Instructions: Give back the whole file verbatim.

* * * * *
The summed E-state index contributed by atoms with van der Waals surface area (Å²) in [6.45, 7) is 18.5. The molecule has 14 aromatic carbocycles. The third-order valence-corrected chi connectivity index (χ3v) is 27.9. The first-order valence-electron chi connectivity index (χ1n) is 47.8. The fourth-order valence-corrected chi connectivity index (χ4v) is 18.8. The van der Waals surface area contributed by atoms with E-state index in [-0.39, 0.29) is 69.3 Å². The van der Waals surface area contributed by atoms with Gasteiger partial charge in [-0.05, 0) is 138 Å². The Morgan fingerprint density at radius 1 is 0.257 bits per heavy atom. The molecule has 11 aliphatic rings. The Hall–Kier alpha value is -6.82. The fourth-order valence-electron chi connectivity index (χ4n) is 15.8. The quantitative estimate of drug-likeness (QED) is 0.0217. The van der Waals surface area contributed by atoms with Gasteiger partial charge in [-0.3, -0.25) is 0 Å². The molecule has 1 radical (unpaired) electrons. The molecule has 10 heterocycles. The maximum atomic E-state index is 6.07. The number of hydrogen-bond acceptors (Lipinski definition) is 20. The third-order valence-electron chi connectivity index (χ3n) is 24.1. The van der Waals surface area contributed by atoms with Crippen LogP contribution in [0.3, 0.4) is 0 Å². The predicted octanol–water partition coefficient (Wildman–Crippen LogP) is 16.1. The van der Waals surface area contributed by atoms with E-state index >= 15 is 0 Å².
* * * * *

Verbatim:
The summed E-state index contributed by atoms with van der Waals surface area (Å²) in [6.45, 7) is 18.5. The molecule has 14 aromatic carbocycles. The third-order valence-corrected chi connectivity index (χ3v) is 27.9. The first-order valence-electron chi connectivity index (χ1n) is 47.8. The fourth-order valence-corrected chi connectivity index (χ4v) is 18.8. The van der Waals surface area contributed by atoms with E-state index in [-0.39, 0.29) is 69.3 Å². The van der Waals surface area contributed by atoms with Gasteiger partial charge in [-0.05, 0) is 138 Å². The Morgan fingerprint density at radius 1 is 0.257 bits per heavy atom. The molecule has 11 aliphatic rings. The Hall–Kier alpha value is -6.82. The fourth-order valence-electron chi connectivity index (χ4n) is 15.8. The quantitative estimate of drug-likeness (QED) is 0.0217. The van der Waals surface area contributed by atoms with Gasteiger partial charge in [-0.3, -0.25) is 0 Å². The molecule has 1 radical (unpaired) electrons. The molecule has 10 heterocycles. The maximum atomic E-state index is 6.07. The number of hydrogen-bond acceptors (Lipinski definition) is 20. The third-order valence-electron chi connectivity index (χ3n) is 24.1. The van der Waals surface area contributed by atoms with Crippen LogP contribution in [0.3, 0.4) is 0 Å². The predicted octanol–water partition coefficient (Wildman–Crippen LogP) is 16.1. The van der Waals surface area contributed by atoms with E-state index >= 15 is 0 Å².